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worshipful salutation, and having lost all construction, was completely interjectionalised.

‘Did they not sometime cry All bayle to me?’
Shakspeare, Richard II. iv. 1.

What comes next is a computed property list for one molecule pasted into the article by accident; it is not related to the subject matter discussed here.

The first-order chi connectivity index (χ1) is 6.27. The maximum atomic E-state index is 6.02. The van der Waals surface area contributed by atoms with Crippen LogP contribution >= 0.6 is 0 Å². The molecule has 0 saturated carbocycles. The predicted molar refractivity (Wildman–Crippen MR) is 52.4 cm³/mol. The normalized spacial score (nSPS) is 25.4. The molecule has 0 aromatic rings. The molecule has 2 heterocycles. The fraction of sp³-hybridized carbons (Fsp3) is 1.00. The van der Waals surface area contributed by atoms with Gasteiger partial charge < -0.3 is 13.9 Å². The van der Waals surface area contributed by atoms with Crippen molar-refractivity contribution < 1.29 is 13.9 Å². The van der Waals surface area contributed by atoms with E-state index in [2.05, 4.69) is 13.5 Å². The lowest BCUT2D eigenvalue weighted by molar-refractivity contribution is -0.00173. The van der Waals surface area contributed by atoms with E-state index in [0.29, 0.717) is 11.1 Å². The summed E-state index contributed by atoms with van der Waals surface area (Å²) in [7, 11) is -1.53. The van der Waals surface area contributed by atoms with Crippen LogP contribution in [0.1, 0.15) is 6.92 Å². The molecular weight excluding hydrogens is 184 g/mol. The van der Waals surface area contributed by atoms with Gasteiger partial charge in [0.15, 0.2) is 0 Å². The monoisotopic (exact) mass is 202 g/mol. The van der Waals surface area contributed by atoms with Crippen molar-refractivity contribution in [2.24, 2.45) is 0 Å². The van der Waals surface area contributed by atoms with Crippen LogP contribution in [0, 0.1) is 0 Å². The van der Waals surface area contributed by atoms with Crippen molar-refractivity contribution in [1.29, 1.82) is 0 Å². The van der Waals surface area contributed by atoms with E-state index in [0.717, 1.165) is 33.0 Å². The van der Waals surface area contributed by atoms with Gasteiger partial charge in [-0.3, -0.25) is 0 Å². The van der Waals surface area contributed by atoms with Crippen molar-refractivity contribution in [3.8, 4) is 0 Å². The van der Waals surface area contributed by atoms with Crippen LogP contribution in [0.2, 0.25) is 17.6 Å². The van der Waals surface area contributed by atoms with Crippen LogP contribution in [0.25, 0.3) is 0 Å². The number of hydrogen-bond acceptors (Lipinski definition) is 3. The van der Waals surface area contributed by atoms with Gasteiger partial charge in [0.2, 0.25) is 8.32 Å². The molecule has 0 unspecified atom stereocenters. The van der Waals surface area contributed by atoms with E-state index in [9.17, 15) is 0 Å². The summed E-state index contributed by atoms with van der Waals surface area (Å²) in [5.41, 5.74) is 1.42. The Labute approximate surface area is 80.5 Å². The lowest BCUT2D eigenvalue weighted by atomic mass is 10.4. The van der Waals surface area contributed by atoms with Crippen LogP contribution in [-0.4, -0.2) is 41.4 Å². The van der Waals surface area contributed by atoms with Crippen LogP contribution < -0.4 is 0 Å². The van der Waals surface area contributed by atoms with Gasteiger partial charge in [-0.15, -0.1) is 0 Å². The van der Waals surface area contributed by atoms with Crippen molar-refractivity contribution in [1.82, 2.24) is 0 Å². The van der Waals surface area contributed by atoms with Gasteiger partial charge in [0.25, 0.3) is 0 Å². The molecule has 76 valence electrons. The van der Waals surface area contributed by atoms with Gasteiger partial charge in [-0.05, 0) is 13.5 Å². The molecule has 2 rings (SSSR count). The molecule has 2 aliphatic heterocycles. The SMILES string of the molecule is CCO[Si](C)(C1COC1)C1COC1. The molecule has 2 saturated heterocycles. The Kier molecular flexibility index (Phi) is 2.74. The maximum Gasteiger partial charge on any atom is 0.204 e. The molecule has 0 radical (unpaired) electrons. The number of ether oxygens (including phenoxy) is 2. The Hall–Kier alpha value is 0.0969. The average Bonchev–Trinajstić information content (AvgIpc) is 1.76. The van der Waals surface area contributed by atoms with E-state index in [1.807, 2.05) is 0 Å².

The pronunciation is iambic; the All being enclitic, and the stress on hayle, as if the whole were a disyllable. We sometimes hear it otherwise rendered in Matthew xxviii. 9, as if All meant omnes, trävres; instead of being merely adverbial, omnino, trávros. It does not indeed represent any separate word at all, the original being simply Xalpere. In the Vulgate it is Avese ; and this is rendered by Wiclif Heil ye. Tyndal was the first who introduced this All hayle into the English version. The Geneva translators substituted for it God saue you. Other instances of the use of this form of greeting in our New Testament are too well known to need quotation. This section shall close with the following example from a dialogue poem of Cowper, good also for its illustration of another interjection:“Distorted from its use and just design, To make the pitiful possessor shine, To purchase, at the fool-frequented fair Of vanity, a wreath for self to wear, Is profanation of the basest kind— Proof of a trifling and a worthless mind. A. HAIL Sternhold, then ; and Hopkins, HAIL. B. AMEN. If flattery, folly, lust, employ the pen; If acrimony, slander, and abuse, Give it a charge to blacken and traduce: Though Butler's wit, Pope's numbers, Prior's ease, With all that fancy can invent to please, Adorn the polish'd periods as they fall— One madrigal of theirs is worth them all!’ Table Talk. This brings us to the example which holds the most conspicuous historical position, the great congregational interjection of faith, the universal response of the Christian Church as well as of the Hebrew Synagogue, AMEN. This word, at first in Hebrew a verbal adjective, and thence an affirmative adverb, signifying verily, truly, yea, was used in the earliest times of the Jewish Church (Deut. xxvii. 15; Ps. xli. 14, lxxii. 19, lxxxix. 53) for the people's response: ‘and let all the people say AMEN." It was continued from the first in the Christian community, as we know from I Cor. xiv. 16, and is still in use in every body of Christians. For the most part it has been preserved in its original Hebrew form of AMEN ; but the French Protestants have substituted for it a translation in the vulgar tongue, and they do not respond with AMEN but with Ainsi-soil-il = So be it". They have by this change limited this ancient interjection to one of its several functions. For in this modern form it is only adapted to be a response to prayer, or the expression of some desire. There are other sorts of assent and affirmation for which AMEN is serviceable, besides that single one of desire or aspiration. In mediaeval wills it was put at the head of the document In the name of God AMEN. This was a protestation of earnestness on the part of the testator, and a claim on all whom it might concern to respect his dispositions. In Jeremiah xxviii. 6 we find one AMEN delivered by the prophet with the wishful meaning only, while there is an ominous reserve of assent. In the Commination Service, the Amens to the denunciations are not expressions of desire that evil may overtake the wicked, but the solemn acknowledgment of a liability to which they are subject. As the preliminary instruction sets